Sure there are odds in a hetero relationship but so much more in a gay one. If thats the focus.
However, for those that write gay fiction with little erotica do need to have a category to themselves. It’s a big misconception for the reader to go on a site, that tags all m/m as erotica and find there is little to no erotica in it.
Thats what they expect and yet, they get more plot with little sex which is an injustice to the reader and author.
Why can’t pubs just put the category of gay fiction on their sites and give it all the sub categories as they do in hetero? Why is this so much of an issue?
Especially in epubs who are trying to be cutting edge. Big time NY won’t even look at gay fiction most of the time. Why can’t the epubs make it simple for the author and its readers?
I think yours is a reasonable question, Jill. And you’re not alone in your wondering.
I personally think that m/m fiction is romantic fiction. Not erotic, necessarily — although this certainly predominates — but romantic in sensibility and content. It is always about emotions and feelings and love, no matter how sexy or not sexy it is.
And I have no problem with that. I do not in any way resent being categorized as romance, whether the framework I’m writing in is mystery or adventure or fantasy or…whatever. Because I feel that my romantic subplots are intrinsic to my stories. Even when they are merely subplots.
But I think that when m/m is automatically equated with erotica it not only marginalizes us…it’s false advertising.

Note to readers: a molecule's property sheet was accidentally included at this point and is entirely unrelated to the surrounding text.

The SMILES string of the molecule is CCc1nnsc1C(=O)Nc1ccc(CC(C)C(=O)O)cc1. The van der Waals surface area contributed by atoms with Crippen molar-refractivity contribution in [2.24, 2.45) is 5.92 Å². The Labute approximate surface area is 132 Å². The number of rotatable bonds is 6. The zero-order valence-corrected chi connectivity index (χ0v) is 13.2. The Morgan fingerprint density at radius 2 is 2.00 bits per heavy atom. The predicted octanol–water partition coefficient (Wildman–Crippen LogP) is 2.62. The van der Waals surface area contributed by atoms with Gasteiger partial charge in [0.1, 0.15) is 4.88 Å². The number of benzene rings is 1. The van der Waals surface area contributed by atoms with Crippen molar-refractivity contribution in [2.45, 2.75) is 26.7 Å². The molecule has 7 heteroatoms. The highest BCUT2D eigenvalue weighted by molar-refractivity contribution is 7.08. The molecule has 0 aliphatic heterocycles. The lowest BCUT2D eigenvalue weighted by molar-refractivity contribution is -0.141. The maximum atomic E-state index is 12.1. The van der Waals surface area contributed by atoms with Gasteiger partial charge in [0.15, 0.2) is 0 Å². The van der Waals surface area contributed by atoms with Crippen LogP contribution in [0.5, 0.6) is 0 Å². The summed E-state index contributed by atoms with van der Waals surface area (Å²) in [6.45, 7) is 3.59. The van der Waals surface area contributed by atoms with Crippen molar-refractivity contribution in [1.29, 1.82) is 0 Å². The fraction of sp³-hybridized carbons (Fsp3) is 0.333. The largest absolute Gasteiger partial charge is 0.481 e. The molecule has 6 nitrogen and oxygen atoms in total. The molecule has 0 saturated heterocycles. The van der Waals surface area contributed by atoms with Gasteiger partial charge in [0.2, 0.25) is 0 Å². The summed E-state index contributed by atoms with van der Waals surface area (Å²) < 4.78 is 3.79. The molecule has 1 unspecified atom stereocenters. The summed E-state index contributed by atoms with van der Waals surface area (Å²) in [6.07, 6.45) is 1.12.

When I first discovered the online (straight) romance community I was confused by terminology. For example, Regency v. European historical made no sense to me until I read some of the latter. I still don’t understand all the distinctions made under the label of Fantasy in romance, but that’s mostly because I don’t read much of it.
Gay fiction containing a romantic storyline has been around for a long time, but the m/m romance genre seems more recent, certainly the identification of such a genre is more recent. If authors, readers, and publishers could develop a set of categories, I think everyone would be better off. They could adopt those used in straight romance or introduce new ones, but please, no wacky names, I’m begging you.
I like the distinctions between romance, erotic romance, erotica, and PwP, but others may prefer other distinctions. And I think heat ratings are probably useful too, since many readers sort according to that dimension. I don’t care about a non-HEA v. HFN v. HEA ending, but I’m probably in a minority.
@Jill Sorenson: I have a feeling that in the future mm may spread out into subgenres even more than it is now, romantic mysteries, romantic fantasy, scifi, historical, etc, however I think that distinction between mm and gay romance may always be subjective, on the case by case basis, know when I see it, whatever definitions commenters came up. I mean, if for you titillation element is what divides mm and gay romance, sure, I can see that as definition that makes sense, but to me I never thought that this is where the divide would lie. I more often saw the suggestions that gay romance is what LGBT people write about LGBT people and mm is what straight writers write about LGBT people, regardless whether it is super hot or not, and I don’t know if I am completely comfortable with it either. I mean, for me, I am not completely comfortable with it for me, not for anybody else of course.